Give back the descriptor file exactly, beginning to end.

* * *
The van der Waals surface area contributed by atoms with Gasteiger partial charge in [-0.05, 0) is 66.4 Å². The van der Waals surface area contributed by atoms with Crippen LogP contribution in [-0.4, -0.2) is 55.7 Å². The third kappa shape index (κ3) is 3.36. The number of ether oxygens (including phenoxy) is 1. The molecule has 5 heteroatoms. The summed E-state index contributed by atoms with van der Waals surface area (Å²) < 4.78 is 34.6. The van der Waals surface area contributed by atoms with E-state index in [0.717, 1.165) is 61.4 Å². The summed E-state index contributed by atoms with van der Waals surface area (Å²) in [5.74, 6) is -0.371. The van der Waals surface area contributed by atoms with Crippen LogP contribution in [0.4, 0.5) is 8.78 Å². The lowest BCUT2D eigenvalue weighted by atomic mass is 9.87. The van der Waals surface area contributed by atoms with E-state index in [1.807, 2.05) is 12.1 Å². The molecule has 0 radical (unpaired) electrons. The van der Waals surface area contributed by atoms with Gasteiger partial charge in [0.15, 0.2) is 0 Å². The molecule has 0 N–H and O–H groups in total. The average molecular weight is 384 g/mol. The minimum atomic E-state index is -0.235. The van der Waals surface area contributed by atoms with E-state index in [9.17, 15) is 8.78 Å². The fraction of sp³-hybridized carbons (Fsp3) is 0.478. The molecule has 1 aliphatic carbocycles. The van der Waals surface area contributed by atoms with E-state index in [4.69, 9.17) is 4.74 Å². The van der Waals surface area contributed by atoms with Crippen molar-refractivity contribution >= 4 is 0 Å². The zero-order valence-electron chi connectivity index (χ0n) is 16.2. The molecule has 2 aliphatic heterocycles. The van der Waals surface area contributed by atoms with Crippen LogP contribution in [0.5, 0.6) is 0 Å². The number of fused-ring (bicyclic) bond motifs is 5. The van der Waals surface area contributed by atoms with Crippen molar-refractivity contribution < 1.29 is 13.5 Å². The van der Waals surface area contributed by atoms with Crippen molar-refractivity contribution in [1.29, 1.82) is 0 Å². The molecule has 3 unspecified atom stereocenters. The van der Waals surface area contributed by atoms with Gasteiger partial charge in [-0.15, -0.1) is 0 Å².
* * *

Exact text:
The van der Waals surface area contributed by atoms with Gasteiger partial charge in [-0.05, 0) is 66.4 Å². The van der Waals surface area contributed by atoms with Crippen LogP contribution in [-0.4, -0.2) is 55.7 Å². The third kappa shape index (κ3) is 3.36. The number of ether oxygens (including phenoxy) is 1. The molecule has 5 heteroatoms. The summed E-state index contributed by atoms with van der Waals surface area (Å²) < 4.78 is 34.6. The van der Waals surface area contributed by atoms with E-state index in [0.717, 1.165) is 61.4 Å². The summed E-state index contributed by atoms with van der Waals surface area (Å²) in [5.74, 6) is -0.371. The van der Waals surface area contributed by atoms with Crippen LogP contribution in [0.4, 0.5) is 8.78 Å². The lowest BCUT2D eigenvalue weighted by atomic mass is 9.87. The van der Waals surface area contributed by atoms with E-state index in [1.807, 2.05) is 12.1 Å². The molecule has 0 radical (unpaired) electrons. The van der Waals surface area contributed by atoms with Gasteiger partial charge in [0.15, 0.2) is 0 Å². The molecule has 0 N–H and O–H groups in total. The average molecular weight is 384 g/mol. The minimum atomic E-state index is -0.235. The van der Waals surface area contributed by atoms with E-state index in [9.17, 15) is 8.78 Å². The fraction of sp³-hybridized carbons (Fsp3) is 0.478. The molecule has 1 aliphatic carbocycles. The van der Waals surface area contributed by atoms with E-state index in [4.69, 9.17) is 4.74 Å². The van der Waals surface area contributed by atoms with Crippen molar-refractivity contribution >= 4 is 0 Å². The zero-order valence-electron chi connectivity index (χ0n) is 16.2. The molecule has 2 aliphatic heterocycles. The van der Waals surface area contributed by atoms with Crippen LogP contribution in [0.5, 0.6) is 0 Å². The number of fused-ring (bicyclic) bond motifs is 5. The van der Waals surface area contributed by atoms with Crippen molar-refractivity contribution < 1.29 is 13.5 Å². The van der Waals surface area contributed by atoms with Crippen molar-refractivity contribution in [1.29, 1.82) is 0 Å². The molecule has 3 unspecified atom stereocenters. The van der Waals surface area contributed by atoms with Gasteiger partial charge in [-0.15, -0.1) is 0 Å².